The first company to offer a smartphone application that effectively turns a smartphone into a portable scanner demonstrated a superior understanding of one of the most pressing user needs. Rather than innovating, as its competitors did, on dimensions that customers were well-aware of, such as modifying the design of a portable scanner so it can operate independently from a computer, this company recognized something important that had eluded its competitors. It understood that, for many users, carrying a separate piece of equipment that they did not use regularly, and keeping it charged at all times, was a major nuisance. This understanding could only be obtained by close observation of users in their working environment. Armed with the knowledge of the frustration that existing solutions created, the company was able to recalibrate the trade-off between quality and convenience in its favour.

Conclusion

This article described an approach that entrepreneurs can use to discover business opportunities. In summary, to learn about your (current or potential) users, answer these questions:

  1. What problem are you solving for my user?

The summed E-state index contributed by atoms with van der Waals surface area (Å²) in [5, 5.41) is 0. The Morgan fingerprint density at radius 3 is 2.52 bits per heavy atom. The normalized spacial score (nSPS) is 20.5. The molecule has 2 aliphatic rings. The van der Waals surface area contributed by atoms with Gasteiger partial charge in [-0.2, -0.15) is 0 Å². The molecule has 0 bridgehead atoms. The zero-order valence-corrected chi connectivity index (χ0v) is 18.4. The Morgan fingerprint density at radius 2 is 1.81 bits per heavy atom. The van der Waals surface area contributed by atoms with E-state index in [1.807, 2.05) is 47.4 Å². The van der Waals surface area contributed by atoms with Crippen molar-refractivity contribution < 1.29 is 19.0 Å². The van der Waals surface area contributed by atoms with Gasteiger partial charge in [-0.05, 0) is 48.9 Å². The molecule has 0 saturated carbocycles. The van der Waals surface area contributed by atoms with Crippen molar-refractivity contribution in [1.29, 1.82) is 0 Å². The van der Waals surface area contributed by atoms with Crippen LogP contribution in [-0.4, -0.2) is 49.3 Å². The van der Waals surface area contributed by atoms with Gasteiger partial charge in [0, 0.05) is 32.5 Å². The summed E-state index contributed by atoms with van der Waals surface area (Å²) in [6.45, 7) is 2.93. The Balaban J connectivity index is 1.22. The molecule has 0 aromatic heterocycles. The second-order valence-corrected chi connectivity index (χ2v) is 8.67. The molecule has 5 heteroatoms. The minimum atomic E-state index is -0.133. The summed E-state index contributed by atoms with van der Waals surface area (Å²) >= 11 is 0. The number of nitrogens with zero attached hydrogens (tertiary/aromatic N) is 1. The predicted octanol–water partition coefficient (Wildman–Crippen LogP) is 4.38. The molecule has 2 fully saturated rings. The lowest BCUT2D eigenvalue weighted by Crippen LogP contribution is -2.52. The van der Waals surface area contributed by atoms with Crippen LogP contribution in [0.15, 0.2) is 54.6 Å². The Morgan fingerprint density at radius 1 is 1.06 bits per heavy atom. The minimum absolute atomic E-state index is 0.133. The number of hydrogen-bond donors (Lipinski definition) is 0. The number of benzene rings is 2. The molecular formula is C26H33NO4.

2. What frustrations do users experience with current solutions?
  3. How are users solving their problem today?
  4. What better ways are there to solve the user's problem? Do you have the required skills?
  5. How is your solution different from other solutions on the market?

Your answers to the first three questions will tell you whether the problem is big enough to become the foundation of a new business. Your solution needs to be a significant improvement over the solutions currently available to users on the market. Your answers to the fourth and fifth questions will tell you whether the opportunity you discovered is something that you can and want to act on. If there is no match with your skills or future goals, the opportunity may not be the right one for you. Finally, your answer to the last question will give you insights into why users will buy the solution from you. If you are a new player, you cannot build on an existing relationship with your users, but you need to demonstrate a level of understanding of your users' needs that surpasses the competition. Once you have the answers to these questions, you are well-prepared to create a compelling customer value proposition, which will be the centrepiece of your business opportunity.

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Keywords: entrepreneurship, opportunity development, user feedback, user frustrations, value propositions